CCNA 200-301 Flash Card Practice Exam: OSPF Adjacencies
Time for an all-new CCNA 200-301 Flash Card-style Practice Exam! Today’s topic — the details of OSPF adjacencies (and a few other tidbits along the way, I’m sure!)
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Let’s get to today’s questions….
Question 1: Does an OSPF virtual link hold a Designated Router election?
Question 2: What wildcard mask allows you to place a single IP address into an OSPF area?
Question 3: What exactly is the meaning of “DROTHER” in the OSPF command output shown here?
Question 4: According to Cisco best practices, what is the maximum number of neighbors an OSPF router should have?
Question 5: What command will hardcode your router’s OSPF RID to 184.108.40.206?
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And now….the answers!
Answer 1: Simply put, no. When you run show ip ospf neighbor and there’s a virtual link in place, you’ll see a dash where you would expect to see DR, BDR, or DROTHER. This non-election also occurs on OSPF point-to-point networks.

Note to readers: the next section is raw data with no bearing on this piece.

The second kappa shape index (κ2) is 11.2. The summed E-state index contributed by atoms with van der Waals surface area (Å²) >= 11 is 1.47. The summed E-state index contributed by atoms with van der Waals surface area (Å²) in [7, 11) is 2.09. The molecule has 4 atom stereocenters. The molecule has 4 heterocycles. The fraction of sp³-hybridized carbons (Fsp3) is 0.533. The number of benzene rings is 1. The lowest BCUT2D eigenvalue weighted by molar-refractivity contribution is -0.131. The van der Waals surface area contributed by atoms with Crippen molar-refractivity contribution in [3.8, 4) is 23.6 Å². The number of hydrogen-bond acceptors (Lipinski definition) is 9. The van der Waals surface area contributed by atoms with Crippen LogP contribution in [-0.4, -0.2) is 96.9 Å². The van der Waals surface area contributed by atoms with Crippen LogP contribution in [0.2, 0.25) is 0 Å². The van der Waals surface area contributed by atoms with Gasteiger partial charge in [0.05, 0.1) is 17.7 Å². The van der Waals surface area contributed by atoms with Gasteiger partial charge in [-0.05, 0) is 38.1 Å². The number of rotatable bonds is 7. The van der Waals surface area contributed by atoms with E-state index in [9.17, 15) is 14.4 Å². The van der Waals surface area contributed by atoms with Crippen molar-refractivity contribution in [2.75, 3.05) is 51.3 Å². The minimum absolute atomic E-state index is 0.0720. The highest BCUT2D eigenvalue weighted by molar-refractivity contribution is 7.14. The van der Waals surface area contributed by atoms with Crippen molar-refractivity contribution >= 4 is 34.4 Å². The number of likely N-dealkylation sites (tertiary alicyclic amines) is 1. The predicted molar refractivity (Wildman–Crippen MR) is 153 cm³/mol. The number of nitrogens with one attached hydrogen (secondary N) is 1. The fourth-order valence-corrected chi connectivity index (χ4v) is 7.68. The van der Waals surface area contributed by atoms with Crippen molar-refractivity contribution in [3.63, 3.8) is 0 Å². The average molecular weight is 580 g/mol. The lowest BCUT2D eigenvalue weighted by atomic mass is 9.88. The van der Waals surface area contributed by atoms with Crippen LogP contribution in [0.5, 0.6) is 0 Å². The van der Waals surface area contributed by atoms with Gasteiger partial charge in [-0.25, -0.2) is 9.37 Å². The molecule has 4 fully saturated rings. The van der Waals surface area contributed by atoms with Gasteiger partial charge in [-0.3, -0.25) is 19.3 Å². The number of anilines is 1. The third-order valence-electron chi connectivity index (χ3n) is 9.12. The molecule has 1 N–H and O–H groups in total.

In the following, note the interface name references the virtual link (OSPF_VL0).
Answer 2: To enable OSPF on a single IP address, use a wildcard mask of 0.0.0.0 in the network command. Here, I’ve placed five loopbacks into five separate areas using that mask.
Answer 3: An OSPF neighbor marked as DROTHER is neither the DR nor the BDR for that segment. “DROTHER” is really just shorthand for “other than a DR”.
Answer 4: Cisco’s best practice is for an OSPF-enabled router to have no more than 60 neighbors.
Answer 5: The command to hardcode an OSPF RID is router-id in OSPF configuration mode. Note that this command does NOT take effect immediately. You have to take one of two actions — either reload the router or clear the OSPF process. The router will be kind enough to remind you of this, but the exam won’t, so know this one cold.
That’s it for this CCNA flash card practice exam, but there are several more for you here on the site! Visit my CCNA Practice Exam page for more, and I’ll see you on Udemy at my CCNA 200-301 Video Boot Camp!
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